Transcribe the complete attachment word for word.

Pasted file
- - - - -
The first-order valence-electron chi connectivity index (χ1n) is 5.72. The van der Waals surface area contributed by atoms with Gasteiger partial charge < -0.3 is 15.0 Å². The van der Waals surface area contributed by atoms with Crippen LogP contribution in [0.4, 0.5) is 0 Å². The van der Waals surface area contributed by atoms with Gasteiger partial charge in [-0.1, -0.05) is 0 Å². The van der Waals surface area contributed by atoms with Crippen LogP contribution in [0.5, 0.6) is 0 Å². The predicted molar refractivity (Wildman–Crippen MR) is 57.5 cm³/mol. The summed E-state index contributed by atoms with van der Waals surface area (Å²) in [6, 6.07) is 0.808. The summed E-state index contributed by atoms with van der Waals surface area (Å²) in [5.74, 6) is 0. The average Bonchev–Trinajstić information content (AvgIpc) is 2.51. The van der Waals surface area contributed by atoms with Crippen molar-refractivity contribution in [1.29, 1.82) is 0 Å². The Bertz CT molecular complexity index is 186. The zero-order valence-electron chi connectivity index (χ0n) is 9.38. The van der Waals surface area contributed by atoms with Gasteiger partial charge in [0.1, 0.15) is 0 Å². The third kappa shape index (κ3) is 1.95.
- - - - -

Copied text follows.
The first-order valence-electron chi connectivity index (χ1n) is 5.72. The van der Waals surface area contributed by atoms with Gasteiger partial charge < -0.3 is 15.0 Å². The van der Waals surface area contributed by atoms with Crippen LogP contribution in [0.4, 0.5) is 0 Å². The van der Waals surface area contributed by atoms with Gasteiger partial charge in [-0.1, -0.05) is 0 Å². The van der Waals surface area contributed by atoms with Crippen LogP contribution in [0.5, 0.6) is 0 Å². The predicted molar refractivity (Wildman–Crippen MR) is 57.5 cm³/mol. The summed E-state index contributed by atoms with van der Waals surface area (Å²) in [6, 6.07) is 0.808. The summed E-state index contributed by atoms with van der Waals surface area (Å²) in [5.74, 6) is 0. The average Bonchev–Trinajstić information content (AvgIpc) is 2.51. The van der Waals surface area contributed by atoms with Crippen molar-refractivity contribution in [1.29, 1.82) is 0 Å². The Bertz CT molecular complexity index is 186. The zero-order valence-electron chi connectivity index (χ0n) is 9.38. The van der Waals surface area contributed by atoms with Gasteiger partial charge in [0.1, 0.15) is 0 Å². The third kappa shape index (κ3) is 1.95.